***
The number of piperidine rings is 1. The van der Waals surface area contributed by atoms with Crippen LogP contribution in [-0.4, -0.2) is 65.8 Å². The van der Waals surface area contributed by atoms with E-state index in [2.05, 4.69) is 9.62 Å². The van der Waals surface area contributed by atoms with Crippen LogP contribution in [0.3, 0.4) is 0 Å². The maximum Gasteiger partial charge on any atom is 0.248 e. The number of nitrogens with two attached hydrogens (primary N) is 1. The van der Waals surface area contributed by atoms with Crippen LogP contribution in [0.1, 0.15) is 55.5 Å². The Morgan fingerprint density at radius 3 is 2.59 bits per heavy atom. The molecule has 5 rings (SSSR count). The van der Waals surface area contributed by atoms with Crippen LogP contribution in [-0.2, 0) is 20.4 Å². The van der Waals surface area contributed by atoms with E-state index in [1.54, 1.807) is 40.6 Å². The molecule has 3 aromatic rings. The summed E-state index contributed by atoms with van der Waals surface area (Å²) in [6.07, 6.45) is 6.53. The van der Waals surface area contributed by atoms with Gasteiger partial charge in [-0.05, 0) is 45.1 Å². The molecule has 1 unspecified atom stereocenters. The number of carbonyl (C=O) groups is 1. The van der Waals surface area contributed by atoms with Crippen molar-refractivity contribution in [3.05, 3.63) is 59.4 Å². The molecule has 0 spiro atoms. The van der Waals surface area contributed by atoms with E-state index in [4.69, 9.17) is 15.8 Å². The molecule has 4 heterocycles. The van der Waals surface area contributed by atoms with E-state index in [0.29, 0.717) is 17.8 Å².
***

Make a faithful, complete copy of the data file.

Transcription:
The number of piperidine rings is 1. The van der Waals surface area contributed by atoms with Crippen LogP contribution in [-0.4, -0.2) is 65.8 Å². The van der Waals surface area contributed by atoms with E-state index in [2.05, 4.69) is 9.62 Å². The van der Waals surface area contributed by atoms with Crippen LogP contribution in [0.3, 0.4) is 0 Å². The maximum Gasteiger partial charge on any atom is 0.248 e. The number of nitrogens with two attached hydrogens (primary N) is 1. The van der Waals surface area contributed by atoms with Crippen LogP contribution in [0.1, 0.15) is 55.5 Å². The Morgan fingerprint density at radius 3 is 2.59 bits per heavy atom. The molecule has 5 rings (SSSR count). The van der Waals surface area contributed by atoms with Crippen LogP contribution in [-0.2, 0) is 20.4 Å². The van der Waals surface area contributed by atoms with E-state index in [1.54, 1.807) is 40.6 Å². The molecule has 3 aromatic rings. The summed E-state index contributed by atoms with van der Waals surface area (Å²) in [6.07, 6.45) is 6.53. The van der Waals surface area contributed by atoms with Gasteiger partial charge in [-0.05, 0) is 45.1 Å². The molecule has 1 unspecified atom stereocenters. The number of carbonyl (C=O) groups is 1. The van der Waals surface area contributed by atoms with Crippen molar-refractivity contribution in [3.05, 3.63) is 59.4 Å². The molecule has 0 spiro atoms. The van der Waals surface area contributed by atoms with E-state index in [4.69, 9.17) is 15.8 Å². The molecule has 4 heterocycles. The van der Waals surface area contributed by atoms with E-state index in [0.29, 0.717) is 17.8 Å².